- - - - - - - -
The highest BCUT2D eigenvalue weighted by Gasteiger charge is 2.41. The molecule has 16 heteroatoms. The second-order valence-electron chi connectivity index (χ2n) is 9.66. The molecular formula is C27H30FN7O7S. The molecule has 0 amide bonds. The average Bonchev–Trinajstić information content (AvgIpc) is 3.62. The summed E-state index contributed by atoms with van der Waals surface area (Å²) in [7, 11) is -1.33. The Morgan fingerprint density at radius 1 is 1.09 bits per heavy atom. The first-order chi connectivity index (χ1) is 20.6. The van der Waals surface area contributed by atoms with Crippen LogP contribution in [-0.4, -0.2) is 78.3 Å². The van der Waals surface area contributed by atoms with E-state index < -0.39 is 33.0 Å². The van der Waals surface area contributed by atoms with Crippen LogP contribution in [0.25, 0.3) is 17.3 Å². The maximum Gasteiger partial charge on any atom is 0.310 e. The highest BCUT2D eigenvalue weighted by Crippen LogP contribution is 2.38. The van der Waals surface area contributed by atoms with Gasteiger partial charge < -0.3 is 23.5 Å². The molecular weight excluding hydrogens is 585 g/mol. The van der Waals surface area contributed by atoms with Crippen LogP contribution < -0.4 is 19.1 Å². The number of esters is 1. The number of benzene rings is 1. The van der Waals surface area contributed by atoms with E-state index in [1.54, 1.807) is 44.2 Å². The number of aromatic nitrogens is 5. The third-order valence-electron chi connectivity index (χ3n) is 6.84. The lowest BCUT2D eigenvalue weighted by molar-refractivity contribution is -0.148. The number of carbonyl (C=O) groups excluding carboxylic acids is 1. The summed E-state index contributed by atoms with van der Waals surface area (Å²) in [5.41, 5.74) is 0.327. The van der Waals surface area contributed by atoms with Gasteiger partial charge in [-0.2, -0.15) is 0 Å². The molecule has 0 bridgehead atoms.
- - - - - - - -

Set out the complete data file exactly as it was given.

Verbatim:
The highest BCUT2D eigenvalue weighted by Gasteiger charge is 2.41. The molecule has 16 heteroatoms. The second-order valence-electron chi connectivity index (χ2n) is 9.66. The molecular formula is C27H30FN7O7S. The molecule has 0 amide bonds. The average Bonchev–Trinajstić information content (AvgIpc) is 3.62. The summed E-state index contributed by atoms with van der Waals surface area (Å²) in [7, 11) is -1.33. The Morgan fingerprint density at radius 1 is 1.09 bits per heavy atom. The first-order chi connectivity index (χ1) is 20.6. The van der Waals surface area contributed by atoms with Crippen LogP contribution in [-0.4, -0.2) is 78.3 Å². The van der Waals surface area contributed by atoms with E-state index < -0.39 is 33.0 Å². The van der Waals surface area contributed by atoms with Crippen LogP contribution in [0.25, 0.3) is 17.3 Å². The maximum Gasteiger partial charge on any atom is 0.310 e. The highest BCUT2D eigenvalue weighted by Crippen LogP contribution is 2.38. The van der Waals surface area contributed by atoms with Gasteiger partial charge < -0.3 is 23.5 Å². The molecular weight excluding hydrogens is 585 g/mol. The van der Waals surface area contributed by atoms with Crippen LogP contribution < -0.4 is 19.1 Å². The number of esters is 1. The number of benzene rings is 1. The van der Waals surface area contributed by atoms with E-state index in [1.54, 1.807) is 44.2 Å². The number of aromatic nitrogens is 5. The third-order valence-electron chi connectivity index (χ3n) is 6.84. The lowest BCUT2D eigenvalue weighted by molar-refractivity contribution is -0.148. The number of carbonyl (C=O) groups excluding carboxylic acids is 1. The summed E-state index contributed by atoms with van der Waals surface area (Å²) in [5.41, 5.74) is 0.327. The van der Waals surface area contributed by atoms with Gasteiger partial charge in [-0.2, -0.15) is 0 Å². The molecule has 0 bridgehead atoms.